US-Parks.com: America's National Parks and Road Trip Planning Find Your Park Road Trip Activities Nature

Wind Cave National Park Hydrology

For millions of years rain and snow have fallen on the prairie and slowly seeped into the cave. In the past 100 years, however, human development has brought about a change to this natural water cycle. This change, which could be damaging to the cave, has prompted park researchers to study the flow of water from the prairie to the lowest depths of Wind Cave.

It may seem like a difficult task to track water droplets as they move through the soil and into the cracks and passageways of the cave. But, there is an effective technique that can be used. It is called dye tracing and it is the focus of cave research at Wind Cave National Park.

Dye-tracing is very simple in theory. A non-toxic, colored dye mixed with water is poured onto a selected spot on the surface. The colored water then travels through the cracks and pores of the limestone, where it is captured in chosen collection sites in the cave. The results of the dye-trace help researchers understand how developments over the cave are affecting the water that enters it.

A Wind Cave dye-trace was initiated on July 29, 1996. Two different colored dyes were mixed with enough water to simulate a storm with one inch of rainfall. The dyes were poured into two separate locations about 400 yards apart. The results were quite surprising: both dyes ended up in the same place! The dye-trace showed that water does not always seep straight downward, but may travel horizontally for distances and then drop into the cave.

The area around the visitor center has changed dramatically in the past 100 years. Thousands of visitors use the area each day. Buildings, sewer lines, a parking lot, and cars occupy space directly above the cave. These "new inhabitants" may be causing damage to the fragile ecosystem below. Of all the developments, the parking lot seems to be the greatest concern.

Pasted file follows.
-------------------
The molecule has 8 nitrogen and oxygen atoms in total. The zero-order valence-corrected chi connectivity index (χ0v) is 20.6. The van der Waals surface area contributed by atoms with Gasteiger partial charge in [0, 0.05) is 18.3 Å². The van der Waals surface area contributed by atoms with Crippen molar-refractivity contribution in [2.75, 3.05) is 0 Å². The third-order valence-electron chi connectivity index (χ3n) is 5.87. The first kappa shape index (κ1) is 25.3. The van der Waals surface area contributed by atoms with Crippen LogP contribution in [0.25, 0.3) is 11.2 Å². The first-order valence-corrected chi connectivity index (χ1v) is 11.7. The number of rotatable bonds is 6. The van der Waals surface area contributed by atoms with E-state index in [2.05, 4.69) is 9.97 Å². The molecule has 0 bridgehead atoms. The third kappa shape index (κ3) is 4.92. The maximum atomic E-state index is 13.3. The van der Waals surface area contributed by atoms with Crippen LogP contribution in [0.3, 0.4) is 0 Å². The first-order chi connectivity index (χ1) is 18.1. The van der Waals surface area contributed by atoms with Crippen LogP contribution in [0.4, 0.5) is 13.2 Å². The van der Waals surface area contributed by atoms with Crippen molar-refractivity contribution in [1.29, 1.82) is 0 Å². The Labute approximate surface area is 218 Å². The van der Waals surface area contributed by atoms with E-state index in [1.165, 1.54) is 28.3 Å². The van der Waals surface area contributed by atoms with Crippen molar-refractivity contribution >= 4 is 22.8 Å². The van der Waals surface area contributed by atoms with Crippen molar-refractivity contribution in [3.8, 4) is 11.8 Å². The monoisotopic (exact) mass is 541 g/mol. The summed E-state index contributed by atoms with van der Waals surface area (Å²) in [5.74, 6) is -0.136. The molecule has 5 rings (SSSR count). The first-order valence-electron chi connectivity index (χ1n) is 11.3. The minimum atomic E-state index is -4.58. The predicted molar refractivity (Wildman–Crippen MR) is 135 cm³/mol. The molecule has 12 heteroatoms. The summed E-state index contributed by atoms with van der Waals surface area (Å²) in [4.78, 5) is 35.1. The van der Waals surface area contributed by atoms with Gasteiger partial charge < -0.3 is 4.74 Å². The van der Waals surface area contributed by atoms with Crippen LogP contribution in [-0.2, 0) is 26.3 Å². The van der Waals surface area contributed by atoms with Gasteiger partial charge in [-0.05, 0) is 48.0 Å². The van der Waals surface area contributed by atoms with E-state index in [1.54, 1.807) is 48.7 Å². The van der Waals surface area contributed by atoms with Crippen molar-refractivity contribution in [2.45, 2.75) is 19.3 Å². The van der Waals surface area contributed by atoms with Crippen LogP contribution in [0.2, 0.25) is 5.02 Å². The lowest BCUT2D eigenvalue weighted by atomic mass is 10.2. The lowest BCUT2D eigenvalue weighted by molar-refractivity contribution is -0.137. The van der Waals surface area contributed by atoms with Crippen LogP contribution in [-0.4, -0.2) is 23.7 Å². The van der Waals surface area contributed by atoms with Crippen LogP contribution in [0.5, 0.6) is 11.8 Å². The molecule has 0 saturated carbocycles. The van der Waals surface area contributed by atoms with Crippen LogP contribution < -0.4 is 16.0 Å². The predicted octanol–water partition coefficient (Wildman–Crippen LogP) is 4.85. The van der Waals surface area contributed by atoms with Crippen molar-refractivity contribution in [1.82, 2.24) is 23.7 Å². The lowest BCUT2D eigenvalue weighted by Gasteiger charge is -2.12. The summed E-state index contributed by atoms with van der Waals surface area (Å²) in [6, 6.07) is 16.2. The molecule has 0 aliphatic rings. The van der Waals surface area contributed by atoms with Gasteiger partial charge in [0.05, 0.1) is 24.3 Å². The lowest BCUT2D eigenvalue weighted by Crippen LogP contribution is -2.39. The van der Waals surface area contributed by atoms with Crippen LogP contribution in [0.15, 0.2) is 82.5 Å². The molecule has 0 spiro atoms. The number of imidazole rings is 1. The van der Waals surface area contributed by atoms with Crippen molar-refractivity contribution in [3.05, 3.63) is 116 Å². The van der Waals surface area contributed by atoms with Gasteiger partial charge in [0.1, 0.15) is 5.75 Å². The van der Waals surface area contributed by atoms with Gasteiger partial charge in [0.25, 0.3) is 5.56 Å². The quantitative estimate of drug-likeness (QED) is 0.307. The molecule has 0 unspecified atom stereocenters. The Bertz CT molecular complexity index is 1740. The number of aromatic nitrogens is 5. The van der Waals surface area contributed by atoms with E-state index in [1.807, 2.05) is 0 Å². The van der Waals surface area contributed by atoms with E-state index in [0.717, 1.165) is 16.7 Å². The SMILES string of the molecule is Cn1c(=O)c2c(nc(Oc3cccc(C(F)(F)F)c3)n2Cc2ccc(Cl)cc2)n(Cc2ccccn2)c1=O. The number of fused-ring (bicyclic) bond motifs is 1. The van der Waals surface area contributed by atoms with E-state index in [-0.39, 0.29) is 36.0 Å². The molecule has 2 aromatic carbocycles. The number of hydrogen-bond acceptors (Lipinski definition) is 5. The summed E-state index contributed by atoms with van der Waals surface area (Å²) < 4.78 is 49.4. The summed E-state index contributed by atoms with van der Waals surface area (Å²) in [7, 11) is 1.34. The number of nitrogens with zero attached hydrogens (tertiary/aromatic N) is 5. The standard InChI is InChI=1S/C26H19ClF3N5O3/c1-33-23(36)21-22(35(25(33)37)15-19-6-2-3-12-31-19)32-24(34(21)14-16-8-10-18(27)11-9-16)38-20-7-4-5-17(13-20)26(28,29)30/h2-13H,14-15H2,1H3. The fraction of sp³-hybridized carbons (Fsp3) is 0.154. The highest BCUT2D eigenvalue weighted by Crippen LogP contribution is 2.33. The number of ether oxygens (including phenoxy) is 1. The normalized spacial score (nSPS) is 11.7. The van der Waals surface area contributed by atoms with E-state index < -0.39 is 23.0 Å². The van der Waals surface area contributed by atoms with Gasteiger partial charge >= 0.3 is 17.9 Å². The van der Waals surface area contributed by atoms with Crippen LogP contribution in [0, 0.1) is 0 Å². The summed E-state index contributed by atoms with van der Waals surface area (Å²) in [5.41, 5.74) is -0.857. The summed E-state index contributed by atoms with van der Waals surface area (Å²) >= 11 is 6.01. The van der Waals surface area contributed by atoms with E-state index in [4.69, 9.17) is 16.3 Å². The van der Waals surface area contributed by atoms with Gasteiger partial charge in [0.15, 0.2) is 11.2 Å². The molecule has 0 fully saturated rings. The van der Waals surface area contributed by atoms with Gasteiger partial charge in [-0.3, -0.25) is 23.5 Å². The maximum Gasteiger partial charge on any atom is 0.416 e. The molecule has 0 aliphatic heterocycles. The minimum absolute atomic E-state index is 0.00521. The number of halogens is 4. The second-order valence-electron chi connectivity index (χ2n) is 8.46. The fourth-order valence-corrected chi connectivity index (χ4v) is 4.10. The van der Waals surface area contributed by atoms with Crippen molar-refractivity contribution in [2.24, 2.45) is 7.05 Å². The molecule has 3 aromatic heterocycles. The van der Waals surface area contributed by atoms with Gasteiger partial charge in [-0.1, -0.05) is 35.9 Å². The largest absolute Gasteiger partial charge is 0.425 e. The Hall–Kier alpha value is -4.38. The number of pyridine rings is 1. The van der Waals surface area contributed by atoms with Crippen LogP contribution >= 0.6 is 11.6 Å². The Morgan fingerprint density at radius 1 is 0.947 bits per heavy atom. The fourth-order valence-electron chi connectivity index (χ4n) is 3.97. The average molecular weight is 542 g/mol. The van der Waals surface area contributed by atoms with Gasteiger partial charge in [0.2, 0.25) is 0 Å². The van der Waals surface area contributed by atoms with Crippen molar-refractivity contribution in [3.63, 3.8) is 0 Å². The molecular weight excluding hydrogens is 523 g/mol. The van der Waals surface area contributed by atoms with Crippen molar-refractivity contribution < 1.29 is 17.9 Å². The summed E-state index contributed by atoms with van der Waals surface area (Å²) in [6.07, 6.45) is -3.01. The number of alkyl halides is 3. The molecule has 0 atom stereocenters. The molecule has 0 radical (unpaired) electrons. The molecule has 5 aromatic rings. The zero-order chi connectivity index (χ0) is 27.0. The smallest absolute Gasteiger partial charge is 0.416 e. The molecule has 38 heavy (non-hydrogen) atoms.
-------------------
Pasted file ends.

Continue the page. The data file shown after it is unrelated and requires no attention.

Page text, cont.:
Water that would naturally be absorbed into the ground is funneled off the parking lot into four specific spots. That causes water to enter the cave at unnatural rates and locations. Not only are the amounts and locations of water changed, the channeled water can carry oil, gas, antifreeze and other pollutants from the parking lot into the cave. Some of these have already shown up in trace amounts at water collecting sites in the cave.

To solve some of these problems, park managers redesigned the parking lot, creating one that will eliminate most damage to the cave. Our goal is to have a more natural path for water to follow into the cave, a path reminiscent of the past, a path that created the beauty that is Wind Cave.

Featured Outdoor Gear

$119
The Flight Deck turns the regular rear wheel strap of your SeaSucker Talon, Mini Bomber, or Bomber rack into a front...
Price subject to change | Available through Backcountry.com

National Park Spotlight
Bryce Canyon National Park
Bryce Canyon National Park
Featured Wildlife
Maine Puffins
Maine Puffins


Maine ocean islands provide the only nesting sites for Atlantic puffins in the United States. Eastern Egg Rock in the midcoast region, Seal Island and Matinicus Rock at the mouth of Penobscot Bay, and Machias Seal Island and Petit Manan Island off the downeast coast provide habitat for more than 4,000 puffins each summer.